Reynaldo Perrone

(1940) Argentinian psychiatrist who now lives in France.

(1940) Argentinian psychiatrist who now lives in France; former associate professor at the Faculty of Psychology at the Pierre Mendès-France University of Grenoble, teacher at the University of Savoy in Chambery, director of the Institute for Training and Application of Communication Therapies in Lyon, former doctor consultant at Child Protection in Lyon, Reynaldo Perrone is a psychotherapist in the same city.

Julien Besse: Discovering the systemic approach during my final year of psychology training left such a profound imprint on my life that, a few years later, aspiring to delve deeper into the complexities, I set out in search of a guide. I reconnected with the teacher who had opened the doors to this new world for me. When I asked him for advice on who could provide solid training in systemic therapy, he paused to think. ‘Hmm, I met an Argentine at a conference. He made a strong impression on me. I think you’ll be well-trained with him, if you can survive his thick accent!‘ he said with a hint of humor. In French, we have an expression ‘accent à couper au couteau’, which literally means ‘an accent so thick you could cut it with a knife‘, implying a very strong and noticeable accent.
At that moment, I had no idea that I was about to make a decision that would radically change my life and lead me to the most fateful encounter of my life.
Years later, this master of therapy, known for his ‘accent à couper au couteau’, handed me a knife. As he placed it in my hand, he revealed that this knife might have saved his life, decades earlier, in a dark alley of Saint Etienne, when a stranger tried to attack him. Since then, this knife has regularly found its place, both in my pocket and in my mind, serving as a symbol to defend my territory, my loved ones, and my beliefs, inspired by the strength, courage, and determination of Reynaldo Perrone.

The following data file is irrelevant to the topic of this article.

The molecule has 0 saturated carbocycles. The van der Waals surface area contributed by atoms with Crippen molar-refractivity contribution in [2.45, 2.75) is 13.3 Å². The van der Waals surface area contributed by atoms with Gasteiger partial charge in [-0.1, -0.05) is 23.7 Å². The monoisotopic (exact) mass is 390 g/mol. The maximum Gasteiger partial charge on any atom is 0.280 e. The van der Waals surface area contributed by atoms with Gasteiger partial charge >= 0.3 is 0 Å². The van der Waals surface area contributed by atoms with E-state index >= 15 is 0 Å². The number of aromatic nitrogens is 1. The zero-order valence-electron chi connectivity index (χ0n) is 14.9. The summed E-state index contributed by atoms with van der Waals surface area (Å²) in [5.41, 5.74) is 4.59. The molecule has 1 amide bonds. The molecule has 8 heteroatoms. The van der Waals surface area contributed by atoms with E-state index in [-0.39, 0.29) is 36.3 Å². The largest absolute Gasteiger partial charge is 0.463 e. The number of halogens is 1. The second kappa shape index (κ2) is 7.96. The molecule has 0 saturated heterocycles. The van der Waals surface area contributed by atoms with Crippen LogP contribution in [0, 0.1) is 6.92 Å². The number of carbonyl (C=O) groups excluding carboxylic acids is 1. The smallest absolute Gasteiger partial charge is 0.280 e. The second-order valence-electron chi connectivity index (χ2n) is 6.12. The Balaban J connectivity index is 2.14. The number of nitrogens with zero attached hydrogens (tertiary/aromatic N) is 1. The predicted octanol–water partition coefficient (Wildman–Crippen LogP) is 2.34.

Yara Doumit-Naufal: During my first year at Saint Joseph University in Beirut, there was this French professor who taught third-year and master’s level courses. Only one of his lectures was open to the public. After attending that lecture, I was convinced that one day I would work with him, Dr. Reynaldo Perrone.
At the end of my master’s, I sent him a letter expressing my desire to train at the IFATC and to become one of the pioneers of systemic intervention in Lebanon. However, I mentioned that I did not have the means to finance my travel and training. His response was direct and encouraging: ‘Come, and don’t worry about anything, we will find solutions.’
Since then, I have spent more than half of my life by his side. He has remained true to himself: a committed, honest, and creative person, who dares to think outside the box. When he visualizes a destination, a path unfolds at his feet.

Carmine Saccu: Perrone had opened a center in St Etienne in France. After the conferences we were very party people and he threw wonderful parties. I remember the first time I was at his place and I didn’t know any of his guests. I stood next to the wine barrel pouring wine for everyone and by the end of the evening I knew everyone.

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